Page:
Vacuum Cleaner Keeps Shutting Off? Here’s 7 Likely Causes

Vacuum Cleaner Keeps Shutting Off

If you’ve had issues with your vacuum turning off randomly, then we’ve got some helpful tips to solve your problems. Over time, vacuum parts start to deteriorate and break, causing your machine to turn off randomly. Another problem is your machine could be sucking up so much dirt and debris that it’s clogging important parts of your vacuum.

By knowing which parts to look at and how you can unclog your vacuum, you’ll be able to change what used to be a huge project into a simple task that takes you no time at all. 

Ready to get your vacuum working normally again? Then let’s dive right in. 

Woman using a vacuum to clean the carpet
Overheating usually occurs because the dust bag has not been emptied, filter has not been cleaned or there is a blockage in the floor tool, wand or bent hand piece.

Vacuum Cleaner Keeps Shutting Off? Here’s 7 Likely Causes

Example #1: The Motor Is Overheating

Vacuums use a powerful motor to suck up dust and dirt from the carpet, floor, or other surfaces. So, if your vacuum keeps shutting off it could be because the motor is overheating and needs time to cool down.

The reason a motor in a vacuum overheats is because it is clogged with dust and debris. This same dirt that your vacuum collects builds up in the motor. This can cause it to overheat when you turn on the machine.

One way that you can prevent this is by getting a bagged or sealed system for collecting all that dirt. The open-air model like Dyson vacuums has this system in place.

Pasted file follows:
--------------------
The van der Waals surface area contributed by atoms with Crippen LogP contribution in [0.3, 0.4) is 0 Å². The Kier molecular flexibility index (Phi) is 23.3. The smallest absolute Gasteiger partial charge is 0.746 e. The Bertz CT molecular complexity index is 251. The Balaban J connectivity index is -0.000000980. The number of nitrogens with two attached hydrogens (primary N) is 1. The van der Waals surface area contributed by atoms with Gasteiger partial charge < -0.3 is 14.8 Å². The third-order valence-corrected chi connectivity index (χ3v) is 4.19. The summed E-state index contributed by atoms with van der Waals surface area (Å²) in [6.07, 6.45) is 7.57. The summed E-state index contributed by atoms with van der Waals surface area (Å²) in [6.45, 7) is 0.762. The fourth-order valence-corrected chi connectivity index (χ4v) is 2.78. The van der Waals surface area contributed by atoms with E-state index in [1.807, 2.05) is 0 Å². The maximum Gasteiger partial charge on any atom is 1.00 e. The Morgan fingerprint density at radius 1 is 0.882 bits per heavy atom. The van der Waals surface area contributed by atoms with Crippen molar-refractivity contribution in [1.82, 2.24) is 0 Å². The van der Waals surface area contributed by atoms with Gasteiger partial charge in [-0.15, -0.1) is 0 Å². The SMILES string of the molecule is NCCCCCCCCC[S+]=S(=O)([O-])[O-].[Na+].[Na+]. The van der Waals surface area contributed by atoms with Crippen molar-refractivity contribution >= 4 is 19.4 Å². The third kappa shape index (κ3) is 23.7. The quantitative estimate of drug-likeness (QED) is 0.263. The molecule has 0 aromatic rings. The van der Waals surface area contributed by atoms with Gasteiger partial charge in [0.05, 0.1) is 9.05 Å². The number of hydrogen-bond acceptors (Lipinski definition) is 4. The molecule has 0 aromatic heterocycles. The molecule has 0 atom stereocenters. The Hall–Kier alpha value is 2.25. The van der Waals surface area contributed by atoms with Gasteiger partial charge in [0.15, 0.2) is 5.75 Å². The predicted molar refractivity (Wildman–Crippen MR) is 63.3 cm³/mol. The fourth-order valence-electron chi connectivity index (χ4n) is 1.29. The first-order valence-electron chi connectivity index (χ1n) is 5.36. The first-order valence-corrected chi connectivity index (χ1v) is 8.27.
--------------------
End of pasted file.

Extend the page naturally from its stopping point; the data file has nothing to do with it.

Another way to prevent this problem is by getting a vacuum with an automatically activated fan to help cool the motor down.

This can be especially helpful if you have many pets or kids, which makes it difficult for the vacuum to get enough time in between uses. 

Example #2: The Vacuum Suction Motor Doesn’t Work

The vacuum suction motor is a component in the vacuum cleaner that causes the fan to rotate, which creates the suction for your vacuum.

When it gets clogged it will cause the vacuum to randomly shut off because the motor will then overheat.

When you’re vacuuming and accidentally suck up a large item, it could potentially clog your suction motor. This can also happen if you have pets that shed a lot of hair.

As the hair gathers together, it creates a weave that ends up being pretty durable. The mat of hair can get stuck when getting sucked up by the suction motor and clog up the system.

The only real solution to taking care of your vacuum suction motor is to clean it regularly.

Make sure the vacuum is turned off and unplugged from the wall before turning it over so you can see underneath.

While wearing gloves, begin to unclog the suction motor by hand. You can use some kind of tool like a clothes hanger if you don’t want to use your hands, but make sure the hanger doesn’t damage any hoses or other materials.